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The Best, Worst and Quirkiest Sherlock Holmes Interpretations


Feature by Jack Foley

THERE have been many portrayals of Sherlock Holmes and everyone has their favourite. So let’s look and some of the most memorable – for right and wrong reasons.

Best modern Holmes

This is a straight shoot-out between Benedict Cumberbatch, who played Holmes in the BBC series, Sherlock, and Jonny Lee Miller, who took the lead role in CBS’s, Elementary. Both manage to take Holmes in new directions, although Cumberbatch’s version bears more similarity to the classic image of Holmes. The BBC show did a great job of reimagining some of the classic Holmes tales and featured a brilliant supporting cast.

Having said that, there is something about Jonny Lee Miller’s character that you can’t take your eyes off. His Holmes is wired, on the edge and you can feel how his work has become the medicine for his past addiction. Again, the supporting cast is great and they manage to keep producing satisfying if somewhat formulaic storylines, even after seven full series. It might be a controversial choice but Jonny Lee Miller gets the nod.

Best classic Holmes

It would have been easy to have chosen Basil Rathbone for his legendary interpretation of the sleuth but Rathbone himself was inspired by American stage actor William Gillette who first played Holmes on the stage in 1899. Through his unique mannerisms, Gillette shaped the Holmes character for generations to come. His stage version of Holmes was brought to the screen in a silent film adaptation in 1916. The movie was thought lost but a copy was discovered in 2014 and re-mastered. Gillette gave Holmes a curved pipe and the famous line “Elementary, my dear Watson.”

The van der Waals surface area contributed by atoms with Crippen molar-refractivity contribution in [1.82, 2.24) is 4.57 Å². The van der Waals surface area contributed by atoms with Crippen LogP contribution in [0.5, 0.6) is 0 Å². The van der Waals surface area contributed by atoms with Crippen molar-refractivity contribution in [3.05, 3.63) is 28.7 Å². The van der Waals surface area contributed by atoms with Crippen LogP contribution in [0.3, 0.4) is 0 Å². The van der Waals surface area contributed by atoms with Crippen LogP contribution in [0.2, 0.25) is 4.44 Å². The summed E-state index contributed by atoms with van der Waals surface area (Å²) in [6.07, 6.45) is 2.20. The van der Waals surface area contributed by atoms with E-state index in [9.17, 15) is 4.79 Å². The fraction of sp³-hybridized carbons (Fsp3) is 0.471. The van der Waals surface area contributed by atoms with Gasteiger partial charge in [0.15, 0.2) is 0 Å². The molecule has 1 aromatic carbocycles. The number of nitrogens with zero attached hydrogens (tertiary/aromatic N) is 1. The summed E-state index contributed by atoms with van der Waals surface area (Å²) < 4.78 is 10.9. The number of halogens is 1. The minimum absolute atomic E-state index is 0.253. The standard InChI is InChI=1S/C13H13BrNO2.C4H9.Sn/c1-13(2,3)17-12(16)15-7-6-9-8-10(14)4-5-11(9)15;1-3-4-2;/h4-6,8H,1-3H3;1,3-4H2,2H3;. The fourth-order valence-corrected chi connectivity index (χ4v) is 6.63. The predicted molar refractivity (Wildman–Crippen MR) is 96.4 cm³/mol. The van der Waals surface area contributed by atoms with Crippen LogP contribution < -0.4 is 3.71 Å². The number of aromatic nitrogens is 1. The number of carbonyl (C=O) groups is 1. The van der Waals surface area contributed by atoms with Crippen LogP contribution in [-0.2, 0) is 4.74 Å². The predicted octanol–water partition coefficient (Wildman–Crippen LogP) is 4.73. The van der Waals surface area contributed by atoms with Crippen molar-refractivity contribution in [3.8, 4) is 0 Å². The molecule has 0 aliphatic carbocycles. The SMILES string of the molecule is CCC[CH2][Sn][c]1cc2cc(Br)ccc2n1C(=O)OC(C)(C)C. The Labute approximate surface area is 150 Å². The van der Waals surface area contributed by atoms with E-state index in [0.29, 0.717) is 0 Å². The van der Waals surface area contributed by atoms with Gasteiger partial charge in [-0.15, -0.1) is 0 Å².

Quirkiest Holmes

Holmes has had his fair share of quirky interpretations over the years but the infamous sleuth had a complete reimagining in the Holmes and the Stolen Stones slot game. This Holmes is a beefed-up muscle man covered in tattoos and wearing a cap.

Yes, he smokes a pipe but that is where the similarities to the classic image of Holmes ends. In the same game, Watson resembles a kind of bow-tied bearded hipster. The game is available at PlayOjo which also offers some free spins as a welcome bonus, plus no wagering fulfilment is required at PlayOjo which means that any winnings from your welcome bonus can be withdrawn immediately without having to play through a cash amount.

Worst Holmes

Sherlock Holmes has been played by over 75 actors but the worst portrayal of the lot was by English actor Reginald Owen. It is not that Owen is a bad actor, it was just a terrible decision to cast him in the 1933 film Study in Scarlet.

Luckily, Basil Rathbone was cast in the role just six years later and made 15 films in the space of seven years to help erase the memory of Owen’s very un-Holmes-like interpretation.

Sherlock Holmes remains the most portrayed literary human character in film and TV ever having appeared on the screen more than 250 times. With more Holmes TV shows and movies already planned, that number is set to smash the 300-barrier soon.